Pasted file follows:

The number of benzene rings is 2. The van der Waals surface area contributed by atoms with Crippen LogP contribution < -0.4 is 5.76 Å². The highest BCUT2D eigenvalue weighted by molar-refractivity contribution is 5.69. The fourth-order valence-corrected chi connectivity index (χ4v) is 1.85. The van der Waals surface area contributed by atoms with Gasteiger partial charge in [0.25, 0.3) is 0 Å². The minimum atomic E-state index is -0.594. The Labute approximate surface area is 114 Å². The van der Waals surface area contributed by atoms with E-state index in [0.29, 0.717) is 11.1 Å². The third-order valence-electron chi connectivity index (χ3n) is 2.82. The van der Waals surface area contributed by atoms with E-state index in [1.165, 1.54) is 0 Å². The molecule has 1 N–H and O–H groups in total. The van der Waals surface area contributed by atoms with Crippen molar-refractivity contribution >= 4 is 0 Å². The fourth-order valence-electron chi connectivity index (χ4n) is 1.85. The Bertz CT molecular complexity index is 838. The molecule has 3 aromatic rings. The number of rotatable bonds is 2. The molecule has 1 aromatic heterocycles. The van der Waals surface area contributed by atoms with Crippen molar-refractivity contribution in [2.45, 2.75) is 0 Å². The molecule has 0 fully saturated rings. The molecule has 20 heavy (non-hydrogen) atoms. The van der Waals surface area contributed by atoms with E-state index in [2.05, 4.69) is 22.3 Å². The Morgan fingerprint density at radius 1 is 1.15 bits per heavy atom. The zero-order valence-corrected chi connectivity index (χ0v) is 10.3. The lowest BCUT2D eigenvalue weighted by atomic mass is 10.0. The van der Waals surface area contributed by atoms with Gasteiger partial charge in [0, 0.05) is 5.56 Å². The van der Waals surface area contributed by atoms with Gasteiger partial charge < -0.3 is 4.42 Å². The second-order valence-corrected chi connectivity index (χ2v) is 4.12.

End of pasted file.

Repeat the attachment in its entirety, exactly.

The number of benzene rings is 2. The van der Waals surface area contributed by atoms with Crippen LogP contribution < -0.4 is 5.76 Å². The highest BCUT2D eigenvalue weighted by molar-refractivity contribution is 5.69. The fourth-order valence-corrected chi connectivity index (χ4v) is 1.85. The van der Waals surface area contributed by atoms with Gasteiger partial charge in [0.25, 0.3) is 0 Å². The minimum atomic E-state index is -0.594. The Labute approximate surface area is 114 Å². The van der Waals surface area contributed by atoms with E-state index in [0.29, 0.717) is 11.1 Å². The third-order valence-electron chi connectivity index (χ3n) is 2.82. The van der Waals surface area contributed by atoms with E-state index in [1.165, 1.54) is 0 Å². The molecule has 1 N–H and O–H groups in total. The van der Waals surface area contributed by atoms with Crippen molar-refractivity contribution >= 4 is 0 Å². The fourth-order valence-electron chi connectivity index (χ4n) is 1.85. The Bertz CT molecular complexity index is 838. The molecule has 3 aromatic rings. The number of rotatable bonds is 2. The molecule has 1 aromatic heterocycles. The van der Waals surface area contributed by atoms with Crippen molar-refractivity contribution in [2.45, 2.75) is 0 Å². The molecule has 0 fully saturated rings. The molecule has 20 heavy (non-hydrogen) atoms. The van der Waals surface area contributed by atoms with E-state index in [2.05, 4.69) is 22.3 Å². The Morgan fingerprint density at radius 1 is 1.15 bits per heavy atom. The zero-order valence-corrected chi connectivity index (χ0v) is 10.3. The lowest BCUT2D eigenvalue weighted by atomic mass is 10.0. The van der Waals surface area contributed by atoms with Gasteiger partial charge in [0, 0.05) is 5.56 Å². The van der Waals surface area contributed by atoms with Gasteiger partial charge < -0.3 is 4.42 Å². The second-order valence-corrected chi connectivity index (χ2v) is 4.12.